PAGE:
Tucker takes triple duty for Longhorns

Christian Corona

Editor’s Note: The Daily Texan will introduce one important longhorn football player each issue. Here is No. 9 of the Texan’s 10 Most Important Longhorns.

Kickers aren’t usually thought of as vital components of a team’s framework. When they hit a field goal, it’s expected. When they miss, it’s like they just forked over the playbook.

But would Texas have played for a national title two seasons ago without Hunter Lawrence and his Big 12 Championship-winning boot? How would the Longhorns have beaten Michigan in the 2005 Rose Bowl if Dusty Mangum hadn’t sneaked in a 37-yarder as time expired?

That’s where Justin Tucker comes in. The local product from Westlake High School is following in the steps of Lawrence and Mangum. He may not seem like one of Texas’ most important players, but when you consider the senior is also responsible for punts and kickoffs, it’s easy to see why the Longhorns need Tucker to be at his best.

“I’ve been working hard on every aspect of the kicking game, especially because I’m going to be called upon to do all three kicking duties,” Tucker said.

Now a senior, Tucker showed he can juggle all three duties last season when he made 24 of 27 field goal attempts, averaged 41.2 yards on 35 punts (17 of which pinned Texas’ opponent inside the 20-yard line) and had 15 of 65 kickoffs result in touchbacks. If the Lou Groza Award watch list member has his way, he won’t be as busy lining up field goals or trying to make opposing quarterbacks drop back in their own end zone. In 2010, Tucker attempted as many extra points as field goals (27). He and his teammates would probably prefer to be drilling more PATs than field goals this season.

“I just do my job,” Tucker said. “When they tell me to put the ball through the post, then that’s my job. When they tell me to kick it to the left or to the right or down the middle, I’ll put it where they want me to. I’ve got to be like a surgeon out there.”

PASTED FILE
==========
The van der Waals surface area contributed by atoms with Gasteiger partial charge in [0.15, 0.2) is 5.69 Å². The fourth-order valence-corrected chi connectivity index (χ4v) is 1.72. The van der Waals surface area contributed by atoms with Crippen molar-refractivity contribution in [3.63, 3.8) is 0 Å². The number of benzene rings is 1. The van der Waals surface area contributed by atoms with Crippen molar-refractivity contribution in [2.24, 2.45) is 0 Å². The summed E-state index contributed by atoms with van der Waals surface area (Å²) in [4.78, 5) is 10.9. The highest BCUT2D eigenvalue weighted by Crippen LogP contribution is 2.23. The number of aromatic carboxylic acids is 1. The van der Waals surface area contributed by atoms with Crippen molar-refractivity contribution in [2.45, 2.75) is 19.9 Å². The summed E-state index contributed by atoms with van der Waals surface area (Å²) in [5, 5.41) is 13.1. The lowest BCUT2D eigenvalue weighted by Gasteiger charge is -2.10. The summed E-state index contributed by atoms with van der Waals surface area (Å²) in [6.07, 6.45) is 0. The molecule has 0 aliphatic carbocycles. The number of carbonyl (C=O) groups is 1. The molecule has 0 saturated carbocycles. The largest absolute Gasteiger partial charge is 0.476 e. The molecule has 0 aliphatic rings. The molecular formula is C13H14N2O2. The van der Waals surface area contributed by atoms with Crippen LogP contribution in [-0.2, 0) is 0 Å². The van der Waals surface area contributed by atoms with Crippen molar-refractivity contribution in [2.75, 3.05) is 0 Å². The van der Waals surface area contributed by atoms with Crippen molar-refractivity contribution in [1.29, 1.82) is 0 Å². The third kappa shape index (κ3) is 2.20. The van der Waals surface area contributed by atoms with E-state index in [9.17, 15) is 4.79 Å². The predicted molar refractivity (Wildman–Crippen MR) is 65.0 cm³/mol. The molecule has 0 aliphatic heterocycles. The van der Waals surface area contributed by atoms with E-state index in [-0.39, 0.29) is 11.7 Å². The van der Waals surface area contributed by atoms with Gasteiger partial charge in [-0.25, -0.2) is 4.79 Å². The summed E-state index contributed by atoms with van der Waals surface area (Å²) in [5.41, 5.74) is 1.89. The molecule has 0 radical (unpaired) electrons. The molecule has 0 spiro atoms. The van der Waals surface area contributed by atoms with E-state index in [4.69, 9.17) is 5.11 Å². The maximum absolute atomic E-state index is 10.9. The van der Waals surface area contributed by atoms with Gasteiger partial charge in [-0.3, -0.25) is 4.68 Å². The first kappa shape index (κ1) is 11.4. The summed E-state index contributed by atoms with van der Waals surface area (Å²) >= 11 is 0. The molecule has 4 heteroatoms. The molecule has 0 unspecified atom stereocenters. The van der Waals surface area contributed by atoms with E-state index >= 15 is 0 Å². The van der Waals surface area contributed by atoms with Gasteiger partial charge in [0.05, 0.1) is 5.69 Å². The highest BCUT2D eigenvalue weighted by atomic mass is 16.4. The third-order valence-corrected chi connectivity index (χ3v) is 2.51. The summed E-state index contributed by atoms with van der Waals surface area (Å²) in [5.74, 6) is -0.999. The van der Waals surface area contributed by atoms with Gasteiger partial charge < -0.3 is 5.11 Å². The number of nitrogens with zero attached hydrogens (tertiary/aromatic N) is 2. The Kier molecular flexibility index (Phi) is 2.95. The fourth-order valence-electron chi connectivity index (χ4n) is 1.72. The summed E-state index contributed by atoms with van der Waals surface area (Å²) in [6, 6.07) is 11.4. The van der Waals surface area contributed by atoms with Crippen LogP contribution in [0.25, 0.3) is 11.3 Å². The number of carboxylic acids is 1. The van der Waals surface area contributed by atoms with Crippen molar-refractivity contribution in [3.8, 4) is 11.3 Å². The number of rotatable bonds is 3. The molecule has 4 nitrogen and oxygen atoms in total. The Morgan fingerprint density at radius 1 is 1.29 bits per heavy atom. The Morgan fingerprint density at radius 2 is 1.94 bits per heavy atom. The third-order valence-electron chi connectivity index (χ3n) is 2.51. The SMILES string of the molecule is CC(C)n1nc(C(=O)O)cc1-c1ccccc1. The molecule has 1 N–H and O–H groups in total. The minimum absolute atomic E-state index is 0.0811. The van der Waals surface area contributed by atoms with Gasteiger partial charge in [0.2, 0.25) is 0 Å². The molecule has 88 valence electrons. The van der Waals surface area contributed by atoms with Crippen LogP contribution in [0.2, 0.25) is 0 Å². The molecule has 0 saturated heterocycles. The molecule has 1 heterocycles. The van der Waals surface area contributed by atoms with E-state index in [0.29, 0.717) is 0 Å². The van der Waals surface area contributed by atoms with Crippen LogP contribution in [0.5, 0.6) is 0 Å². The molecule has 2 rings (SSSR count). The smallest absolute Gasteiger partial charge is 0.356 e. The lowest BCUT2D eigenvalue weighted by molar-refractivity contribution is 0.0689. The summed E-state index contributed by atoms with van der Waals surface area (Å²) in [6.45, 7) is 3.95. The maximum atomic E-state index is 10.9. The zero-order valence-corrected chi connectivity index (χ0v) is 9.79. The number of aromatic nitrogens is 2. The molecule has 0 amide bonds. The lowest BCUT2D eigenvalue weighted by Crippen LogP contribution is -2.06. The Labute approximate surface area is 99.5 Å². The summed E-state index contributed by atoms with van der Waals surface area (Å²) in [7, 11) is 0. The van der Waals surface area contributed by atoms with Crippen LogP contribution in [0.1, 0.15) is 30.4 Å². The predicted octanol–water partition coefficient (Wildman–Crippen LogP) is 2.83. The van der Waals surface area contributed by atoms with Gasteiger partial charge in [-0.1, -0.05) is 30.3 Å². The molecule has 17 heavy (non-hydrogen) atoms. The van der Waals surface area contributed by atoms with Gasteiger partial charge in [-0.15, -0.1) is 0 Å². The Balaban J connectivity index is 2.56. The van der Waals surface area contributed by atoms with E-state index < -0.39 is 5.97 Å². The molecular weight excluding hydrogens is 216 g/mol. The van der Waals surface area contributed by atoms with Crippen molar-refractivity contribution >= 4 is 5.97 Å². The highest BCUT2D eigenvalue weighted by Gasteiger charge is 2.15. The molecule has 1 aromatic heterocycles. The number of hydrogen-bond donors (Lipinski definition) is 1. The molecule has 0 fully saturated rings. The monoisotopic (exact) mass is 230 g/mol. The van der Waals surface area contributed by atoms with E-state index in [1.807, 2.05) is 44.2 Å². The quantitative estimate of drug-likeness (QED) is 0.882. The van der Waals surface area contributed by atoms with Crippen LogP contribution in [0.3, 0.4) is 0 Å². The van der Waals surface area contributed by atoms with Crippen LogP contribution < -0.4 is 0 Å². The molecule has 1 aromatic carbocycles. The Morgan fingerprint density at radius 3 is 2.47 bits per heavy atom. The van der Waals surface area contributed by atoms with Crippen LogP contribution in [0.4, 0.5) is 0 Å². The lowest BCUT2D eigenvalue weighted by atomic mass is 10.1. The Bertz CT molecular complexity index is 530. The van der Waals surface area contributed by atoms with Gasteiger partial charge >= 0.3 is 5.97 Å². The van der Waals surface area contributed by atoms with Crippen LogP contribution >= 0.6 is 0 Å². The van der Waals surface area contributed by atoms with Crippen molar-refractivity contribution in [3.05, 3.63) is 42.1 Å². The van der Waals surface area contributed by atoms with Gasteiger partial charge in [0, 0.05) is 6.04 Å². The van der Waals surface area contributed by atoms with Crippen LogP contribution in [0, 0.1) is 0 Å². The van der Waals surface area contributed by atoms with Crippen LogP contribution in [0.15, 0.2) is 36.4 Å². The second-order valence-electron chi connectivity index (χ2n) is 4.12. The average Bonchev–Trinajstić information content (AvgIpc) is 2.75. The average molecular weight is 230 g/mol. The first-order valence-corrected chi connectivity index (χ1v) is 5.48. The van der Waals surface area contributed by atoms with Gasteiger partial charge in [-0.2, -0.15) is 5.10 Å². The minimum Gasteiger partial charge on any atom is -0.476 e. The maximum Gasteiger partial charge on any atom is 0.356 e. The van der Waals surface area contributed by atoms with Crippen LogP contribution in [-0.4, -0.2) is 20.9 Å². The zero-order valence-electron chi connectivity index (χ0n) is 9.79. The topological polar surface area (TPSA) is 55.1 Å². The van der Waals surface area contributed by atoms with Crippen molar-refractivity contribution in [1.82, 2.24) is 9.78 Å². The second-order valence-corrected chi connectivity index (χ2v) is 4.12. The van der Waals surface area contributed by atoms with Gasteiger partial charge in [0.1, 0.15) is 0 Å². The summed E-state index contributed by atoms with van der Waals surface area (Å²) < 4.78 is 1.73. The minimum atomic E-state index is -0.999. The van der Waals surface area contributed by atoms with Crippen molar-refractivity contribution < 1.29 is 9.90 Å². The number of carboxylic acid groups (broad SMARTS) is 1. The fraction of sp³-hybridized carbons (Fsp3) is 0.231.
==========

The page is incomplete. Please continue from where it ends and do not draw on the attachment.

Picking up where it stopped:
Tucker first caught fans’ attention with his unorthodox punting methods. He split punting duties with John Gold his first two seasons on the Forty Acres and did rugby-style punts, which resembled squib kicks more than punts. They didn’t get quite the hangtime Gold’s punts got, but were still effective. Most return specialists could do little more than watch the Longhorn punt team down the tumbling pigskin when Tucker punted. He can use traditional techniques as well, which keeps opposing returners guessing and, if he’s kicking well, keeps them from going anywhere, too.

“What Justin’s been able to do is get so where he can do a regular punt as well as a rugby punt,” said head coach Mack Brown. “That gives us advantages. He can punt from the regular formation, he can rugby punt to his right and he can sprint to his right and then rugby punt all the way across the field to his left.”

Kickers might not expend the kind of energy other guys on the team do, but they can be just as crucial to a team’s success as anyone else. Who knows? Tucker might actually break a sweat this year.

Printed on Monday, August 8th, 2011 as: Texas' most important Longhorns: Tucker remains integral part of team